Occupy movements celebrated their 6-month anniversary this month. Over this period, Occupy RVA has been evicted from their spaces in Kanawha Plaza and the yard next to Mayor Jones’ home. Their Halloween eviction was especially violent, as the police rolled out riot cops, bomb squads, dogs, planes, horses, bulldozers, and undercover agents to forcibly evict the non-violent campers. This full-force police presence reappeared this past month when 30 protesters were arrested at the State Capitol as they peacefully protested new anti-abortion bills. New city laws allow police to enter a home if a party is too loud. RVA queer-clubbers report an increased police presence in the city’s LGBT-owned, themed, or friendly bars. The federal government made it an offense to protest in the space of a person under Secret Service protection. All of these events center on the common action of assembling; the freedom to assemble is guaranteed in our First Amendment.
This new assault on the right to assemble is nothing new to queers. Our peers, states and churches have historically attempted to prevent us from gathering. The first affront comes from our love making as governments pass sodomy laws to prevent our bodies from coming together. They legislated against gay bars so that we couldn’t converge in a social setting. Our schools prevent Gay-Straight Alliances from meeting. We weren’t allowed to join the military. We can’t live together as married couples or attend high school proms. Gay men’s blood isn’t allowed to enter blood banks. Queers plainly aren’t allowed to join mainstream society.
When we do come together, our opponents respond with violence: police bashing, school bullying, forced therapy, bashings, etc. Something about queers joining together in the physical is fearful. The Internet has taken away some of the physicality of our gatherings. Yet the Internet is already losing its freedom as SOPA and new laws are created. We haven’t continued to exercise our right to assemble, and like a muscle it has gone into atrophy.
Even as the state fights against us, queers have shown resilience and harness the power of bodies being together. We have organized marches, sit-ins, parades, meetings, and more events so that we occupy shared space. We hold annual pride parades so that we traverse our city streets together. Act UP used street theater, die-ins, marches, and protests to capture public consciousness. We pushed back against sodomy laws in Lawrence v. Texas, marched the streets in D.C. and established community centers and health service programs. Queers have been working to ensure that we can still assemble, especially in moments of love.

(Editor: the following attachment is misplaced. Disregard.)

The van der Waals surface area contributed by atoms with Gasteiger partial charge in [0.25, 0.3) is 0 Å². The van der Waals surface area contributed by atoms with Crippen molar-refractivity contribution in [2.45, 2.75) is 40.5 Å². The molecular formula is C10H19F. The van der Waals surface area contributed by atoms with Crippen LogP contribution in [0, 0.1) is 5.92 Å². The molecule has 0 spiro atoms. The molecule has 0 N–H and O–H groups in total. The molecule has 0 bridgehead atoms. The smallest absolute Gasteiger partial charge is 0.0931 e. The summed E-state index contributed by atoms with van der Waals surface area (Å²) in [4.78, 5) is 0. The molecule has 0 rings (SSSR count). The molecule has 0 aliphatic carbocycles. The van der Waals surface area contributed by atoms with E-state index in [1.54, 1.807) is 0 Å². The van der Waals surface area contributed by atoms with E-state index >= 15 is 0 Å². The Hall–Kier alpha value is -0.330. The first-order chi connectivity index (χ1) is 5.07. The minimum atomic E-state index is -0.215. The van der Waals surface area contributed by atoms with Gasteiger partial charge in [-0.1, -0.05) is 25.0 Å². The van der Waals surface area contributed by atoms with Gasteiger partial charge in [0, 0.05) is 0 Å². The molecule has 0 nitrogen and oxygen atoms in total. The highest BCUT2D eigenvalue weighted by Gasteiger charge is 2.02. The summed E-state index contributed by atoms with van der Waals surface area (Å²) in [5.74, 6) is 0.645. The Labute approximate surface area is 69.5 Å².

As time marches on, hopefully queers will continue to support movements and rallies like Occupy as they exercise their right to assemble. Governments are frightened when its citizens gather in protest. It begins to classify them as probable enemies, like the VA General Assembly’s declaration that feminist protests housed known terrorists. City planners are slowly designing away public spaces like Monroe Park. We aren’t even allowed to use sidewalk chalk in parks. As our society became car-oriented, parks, plazas, streets, and public spaces slowly began to be designed away. We are left with seemingly public space on the tree-lined sidewalks of Short Pump yet these are privately owned, policed, and guarded. We must again force ourselves into public space and ensure that we still have places to gather.
Our founding fathers recognized the power that physical gatherings hold. At these assemblies, we have our bodies, minds, and spirits joined together. The physical presence can be mystifying, terrifying, and magical. Attending candlelight vigils attest to the emotional and spiritual power that gatherings create. Occupy’s General Assemblies attested to a sense of hope and longing for democracy, as one sits and feels politics in action. Parades and marches gather people together as they revel in friendly company. Our bodies coming together signifies love, as we embrace each other and seek a deeper physical connection. This physical assembly presents great moments for actions, demonstration and politics, unlike the intangible feel of the Internet.
As times progresses, I hope my fellow friends, allies, and queers will continue to support any group as it exercises its rights to assemble.
Jon Henry comes from the small town of Washington, Virginia. Xe finished xes degree at the University of Richmond and was named GayRVA.com's Out.Spoken. Richmonder of the Year for 2011. When not in class, xe is either in the studio or rabble rousing with other queer activists. Follow xem on Twitter.
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